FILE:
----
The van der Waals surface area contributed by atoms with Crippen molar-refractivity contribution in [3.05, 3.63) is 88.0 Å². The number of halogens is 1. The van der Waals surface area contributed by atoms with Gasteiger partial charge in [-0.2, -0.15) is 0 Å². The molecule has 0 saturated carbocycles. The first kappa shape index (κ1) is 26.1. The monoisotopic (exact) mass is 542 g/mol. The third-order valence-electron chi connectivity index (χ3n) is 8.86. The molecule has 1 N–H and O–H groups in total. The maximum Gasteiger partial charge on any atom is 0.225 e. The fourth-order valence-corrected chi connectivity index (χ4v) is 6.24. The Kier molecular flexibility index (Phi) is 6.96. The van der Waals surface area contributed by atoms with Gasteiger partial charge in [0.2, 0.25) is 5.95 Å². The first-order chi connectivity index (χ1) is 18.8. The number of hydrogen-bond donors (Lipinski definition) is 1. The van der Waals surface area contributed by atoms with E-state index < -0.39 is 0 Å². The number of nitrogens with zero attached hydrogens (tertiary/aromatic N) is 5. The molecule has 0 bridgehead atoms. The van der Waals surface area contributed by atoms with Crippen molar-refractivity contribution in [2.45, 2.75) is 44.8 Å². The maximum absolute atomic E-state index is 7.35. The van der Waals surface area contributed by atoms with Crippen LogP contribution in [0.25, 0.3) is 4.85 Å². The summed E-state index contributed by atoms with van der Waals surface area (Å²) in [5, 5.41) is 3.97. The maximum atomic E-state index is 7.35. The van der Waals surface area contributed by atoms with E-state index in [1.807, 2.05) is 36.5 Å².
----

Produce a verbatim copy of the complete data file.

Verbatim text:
The van der Waals surface area contributed by atoms with Crippen molar-refractivity contribution in [3.05, 3.63) is 88.0 Å². The number of halogens is 1. The van der Waals surface area contributed by atoms with Gasteiger partial charge in [-0.2, -0.15) is 0 Å². The molecule has 0 saturated carbocycles. The first kappa shape index (κ1) is 26.1. The monoisotopic (exact) mass is 542 g/mol. The third-order valence-electron chi connectivity index (χ3n) is 8.86. The molecule has 1 N–H and O–H groups in total. The maximum Gasteiger partial charge on any atom is 0.225 e. The fourth-order valence-corrected chi connectivity index (χ4v) is 6.24. The Kier molecular flexibility index (Phi) is 6.96. The van der Waals surface area contributed by atoms with Gasteiger partial charge in [0.2, 0.25) is 5.95 Å². The first-order chi connectivity index (χ1) is 18.8. The number of hydrogen-bond donors (Lipinski definition) is 1. The van der Waals surface area contributed by atoms with E-state index < -0.39 is 0 Å². The number of nitrogens with zero attached hydrogens (tertiary/aromatic N) is 5. The molecule has 0 bridgehead atoms. The van der Waals surface area contributed by atoms with Crippen molar-refractivity contribution in [2.45, 2.75) is 44.8 Å². The maximum absolute atomic E-state index is 7.35. The van der Waals surface area contributed by atoms with Crippen LogP contribution in [0.25, 0.3) is 4.85 Å². The summed E-state index contributed by atoms with van der Waals surface area (Å²) in [5, 5.41) is 3.97. The maximum atomic E-state index is 7.35. The van der Waals surface area contributed by atoms with E-state index in [1.807, 2.05) is 36.5 Å².